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This Just In
Inside the Morphine Overdose Deaths of Two Boys
Bill Meltzer
Publish Date: October 10, 2007   |  Tags:   News

Hospital's Lax PACU Policies Cited
Inside the Morphine Overdose Deaths of Two Boys
SouthCrest Hospital in Tulsa, Okla., violated state and federal laws and ignored accepted standards of practice when it gave two boys lethal overdoses of morphine, officials said. The boys, ages 3 and 6, died eight days apart in October. They were released after seemingly uneventful procedures in the hospital's outpatient surgery center, only to be found unresponsive hours later at home from what the medical examiner concluded were accidental morphine overdoses.

An investigation conducted by the Oklahoma State Department of Health found that the hospital lacked approved policies for giving medicine in the PACU and didn't require a doctor's order specifying the drug, its dosage and how it should be administered, leaving PACU nurses to decide for themselves whether to administer IV morphine or Demerol without knowing the maximum doses for either drug, says Dean Bay, the state Department of Health's director of facility services.

Investigators also found that anesthesiologists didn't evaluate patients recovering from anesthesia, says Mr. Bay.

"I think it's frightening. I can't imagine practicing like that," says Anne Halliday, RN, BSN, CPAN, a staff nurse at Caritas St. Elizabeth's Medical Center in Boston. "There should be no guesswork in standing orders."

Ms. Halliday also questions the decision to give morphine to patients who are going home. "If they're having that much pain," she says, "admit them."

Nicholas Marlow, 6, died Oct. 3, two days after an outpatient surgery on his toenails, according to an autopsy report. Records show that he received 16mg of morphine. His maximum morphine dosage in PACU according to 0.3mg/kg every two hours would be 11.7mg.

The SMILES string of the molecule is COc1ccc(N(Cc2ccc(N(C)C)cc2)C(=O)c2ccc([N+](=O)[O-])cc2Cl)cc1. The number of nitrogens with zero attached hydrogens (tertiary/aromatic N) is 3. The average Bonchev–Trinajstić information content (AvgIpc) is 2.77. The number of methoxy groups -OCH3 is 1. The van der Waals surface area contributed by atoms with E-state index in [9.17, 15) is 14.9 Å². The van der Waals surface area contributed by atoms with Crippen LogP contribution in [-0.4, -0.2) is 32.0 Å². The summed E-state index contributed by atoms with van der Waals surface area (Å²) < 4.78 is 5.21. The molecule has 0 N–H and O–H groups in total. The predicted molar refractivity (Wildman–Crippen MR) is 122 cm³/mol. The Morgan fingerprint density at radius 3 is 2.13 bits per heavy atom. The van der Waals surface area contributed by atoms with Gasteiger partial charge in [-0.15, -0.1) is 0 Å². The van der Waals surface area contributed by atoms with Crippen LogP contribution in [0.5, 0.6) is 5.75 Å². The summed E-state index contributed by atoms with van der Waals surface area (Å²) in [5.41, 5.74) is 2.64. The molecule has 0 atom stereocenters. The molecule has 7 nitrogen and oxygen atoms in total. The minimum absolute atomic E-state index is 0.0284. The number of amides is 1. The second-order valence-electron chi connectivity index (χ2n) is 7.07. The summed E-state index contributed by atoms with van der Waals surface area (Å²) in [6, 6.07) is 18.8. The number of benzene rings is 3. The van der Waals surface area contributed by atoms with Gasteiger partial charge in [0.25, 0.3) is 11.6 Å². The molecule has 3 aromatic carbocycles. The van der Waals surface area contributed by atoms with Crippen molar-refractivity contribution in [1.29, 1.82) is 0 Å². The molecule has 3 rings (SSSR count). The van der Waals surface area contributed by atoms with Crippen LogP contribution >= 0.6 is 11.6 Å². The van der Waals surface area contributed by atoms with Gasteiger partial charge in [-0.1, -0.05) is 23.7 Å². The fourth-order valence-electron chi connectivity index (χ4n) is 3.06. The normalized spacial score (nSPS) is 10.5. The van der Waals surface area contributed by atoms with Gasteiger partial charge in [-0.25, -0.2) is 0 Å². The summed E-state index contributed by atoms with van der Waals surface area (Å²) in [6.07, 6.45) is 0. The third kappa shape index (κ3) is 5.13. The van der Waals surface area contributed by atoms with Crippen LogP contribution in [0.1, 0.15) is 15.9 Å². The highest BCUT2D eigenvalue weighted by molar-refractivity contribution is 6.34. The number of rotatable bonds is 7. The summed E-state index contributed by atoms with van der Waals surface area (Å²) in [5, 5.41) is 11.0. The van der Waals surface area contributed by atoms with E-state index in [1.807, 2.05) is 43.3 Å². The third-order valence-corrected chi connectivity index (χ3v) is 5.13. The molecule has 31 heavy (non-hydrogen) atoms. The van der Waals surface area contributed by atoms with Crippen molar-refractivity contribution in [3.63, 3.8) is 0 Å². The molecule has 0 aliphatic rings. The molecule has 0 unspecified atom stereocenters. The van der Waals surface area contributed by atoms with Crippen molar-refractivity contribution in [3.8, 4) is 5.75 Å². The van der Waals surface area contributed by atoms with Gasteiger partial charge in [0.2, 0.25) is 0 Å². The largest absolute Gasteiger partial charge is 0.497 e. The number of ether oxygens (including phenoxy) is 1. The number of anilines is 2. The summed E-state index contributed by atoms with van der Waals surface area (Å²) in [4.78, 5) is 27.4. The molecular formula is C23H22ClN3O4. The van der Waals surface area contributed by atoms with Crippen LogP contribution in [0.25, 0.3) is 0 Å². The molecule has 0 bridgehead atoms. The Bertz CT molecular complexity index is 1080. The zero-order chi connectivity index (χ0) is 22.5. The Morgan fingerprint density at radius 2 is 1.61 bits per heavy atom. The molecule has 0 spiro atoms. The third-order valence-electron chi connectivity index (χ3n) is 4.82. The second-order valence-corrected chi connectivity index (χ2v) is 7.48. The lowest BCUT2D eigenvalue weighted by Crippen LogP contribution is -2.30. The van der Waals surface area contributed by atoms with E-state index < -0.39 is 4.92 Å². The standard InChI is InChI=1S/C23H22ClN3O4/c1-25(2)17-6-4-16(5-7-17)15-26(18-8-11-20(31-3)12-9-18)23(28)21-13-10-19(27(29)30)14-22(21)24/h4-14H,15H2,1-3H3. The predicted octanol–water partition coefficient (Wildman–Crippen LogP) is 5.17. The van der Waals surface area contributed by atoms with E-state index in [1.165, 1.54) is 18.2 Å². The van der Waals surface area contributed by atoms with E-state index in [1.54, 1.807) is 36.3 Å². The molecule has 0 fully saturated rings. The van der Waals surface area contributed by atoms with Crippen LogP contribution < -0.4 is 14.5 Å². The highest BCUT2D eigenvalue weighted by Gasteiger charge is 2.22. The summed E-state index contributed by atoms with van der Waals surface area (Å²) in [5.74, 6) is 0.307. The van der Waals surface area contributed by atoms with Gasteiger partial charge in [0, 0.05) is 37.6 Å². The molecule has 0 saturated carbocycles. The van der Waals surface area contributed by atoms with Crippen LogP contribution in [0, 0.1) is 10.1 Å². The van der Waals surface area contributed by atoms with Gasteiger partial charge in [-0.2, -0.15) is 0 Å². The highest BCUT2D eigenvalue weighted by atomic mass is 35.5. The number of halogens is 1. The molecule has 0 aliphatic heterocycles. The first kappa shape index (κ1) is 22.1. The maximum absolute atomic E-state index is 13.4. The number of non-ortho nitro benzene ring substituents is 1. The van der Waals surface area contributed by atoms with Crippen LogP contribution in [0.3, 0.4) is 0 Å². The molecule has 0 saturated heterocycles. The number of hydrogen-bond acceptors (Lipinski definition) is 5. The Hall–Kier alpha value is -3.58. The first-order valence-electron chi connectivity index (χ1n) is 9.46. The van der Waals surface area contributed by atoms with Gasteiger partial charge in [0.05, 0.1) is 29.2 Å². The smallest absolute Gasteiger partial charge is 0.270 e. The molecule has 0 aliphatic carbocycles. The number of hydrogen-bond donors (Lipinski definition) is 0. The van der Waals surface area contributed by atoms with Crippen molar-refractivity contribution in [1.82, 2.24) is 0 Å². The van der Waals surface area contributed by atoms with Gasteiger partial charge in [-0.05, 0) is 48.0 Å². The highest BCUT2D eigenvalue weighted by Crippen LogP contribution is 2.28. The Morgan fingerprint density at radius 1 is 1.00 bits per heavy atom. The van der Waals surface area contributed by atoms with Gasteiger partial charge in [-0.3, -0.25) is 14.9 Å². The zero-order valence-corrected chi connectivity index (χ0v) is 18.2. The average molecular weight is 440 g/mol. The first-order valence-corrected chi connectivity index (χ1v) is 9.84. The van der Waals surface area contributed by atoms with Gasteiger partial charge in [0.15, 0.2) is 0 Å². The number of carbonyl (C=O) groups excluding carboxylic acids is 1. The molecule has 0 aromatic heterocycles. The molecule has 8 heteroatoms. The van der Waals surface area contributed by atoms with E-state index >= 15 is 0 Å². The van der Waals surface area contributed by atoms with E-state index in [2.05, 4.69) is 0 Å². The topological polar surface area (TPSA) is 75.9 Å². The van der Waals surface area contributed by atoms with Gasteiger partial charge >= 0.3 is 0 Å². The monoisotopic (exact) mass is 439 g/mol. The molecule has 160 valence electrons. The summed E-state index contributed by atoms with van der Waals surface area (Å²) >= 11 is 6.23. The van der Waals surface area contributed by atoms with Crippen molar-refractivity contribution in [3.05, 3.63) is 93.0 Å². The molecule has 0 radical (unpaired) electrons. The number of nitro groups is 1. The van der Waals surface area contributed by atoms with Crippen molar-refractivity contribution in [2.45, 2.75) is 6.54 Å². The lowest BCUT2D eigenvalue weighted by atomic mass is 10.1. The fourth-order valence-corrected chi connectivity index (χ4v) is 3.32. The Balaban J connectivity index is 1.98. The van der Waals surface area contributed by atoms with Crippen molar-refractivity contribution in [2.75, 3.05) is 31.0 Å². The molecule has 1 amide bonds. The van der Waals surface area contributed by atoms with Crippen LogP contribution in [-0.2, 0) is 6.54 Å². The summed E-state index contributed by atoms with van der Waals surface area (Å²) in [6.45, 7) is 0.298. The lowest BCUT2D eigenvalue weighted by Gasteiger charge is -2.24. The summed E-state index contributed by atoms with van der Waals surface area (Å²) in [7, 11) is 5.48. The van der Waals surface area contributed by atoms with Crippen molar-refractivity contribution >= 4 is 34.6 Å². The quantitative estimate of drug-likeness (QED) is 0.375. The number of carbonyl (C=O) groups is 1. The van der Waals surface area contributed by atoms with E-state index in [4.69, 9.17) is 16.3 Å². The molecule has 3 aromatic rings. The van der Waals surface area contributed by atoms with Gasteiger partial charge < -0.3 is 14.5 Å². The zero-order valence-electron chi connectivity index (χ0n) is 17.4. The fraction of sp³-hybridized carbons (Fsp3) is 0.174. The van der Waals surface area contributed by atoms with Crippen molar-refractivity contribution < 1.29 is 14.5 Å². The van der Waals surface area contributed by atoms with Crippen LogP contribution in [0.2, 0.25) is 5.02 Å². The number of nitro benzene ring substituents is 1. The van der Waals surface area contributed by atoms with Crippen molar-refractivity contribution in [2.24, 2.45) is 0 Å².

Steven Tyler Verdin, 3, died Oct. 11, the morning after he had a tonsillectomy with adenoidectomy and bilateral myringotomy, according to an autopsy report. Records show that he was given versed and acetaminophen before the surgery and 4mg of morphine sulfate along with a single 5ml unit dose of acetaminophen with codeine elixir, and amoxicillin. His maximum morphine dosage in PACU according to 0.3mg/kg every two hours would be 4.2mg.

The hospital's post-anesthesia standing orders form had spaces for the physician to choose either IV morphine or Demerol or oral administration Tylenol with Codeine Elixir or Tylenol Elixir. The physician didn't specify which medication was to be administered for either boy, investigators found.

Since the November investigation, the state health department says the hospital has corrected the problems by revising the standing orders for pediatric outpatient surgeries to clarify drug dosage and route. "We have been undergoing a thorough review of policies and standing orders throughout the hospital and are making revisions as appropriate to each situation," says a hospital spokeswoman.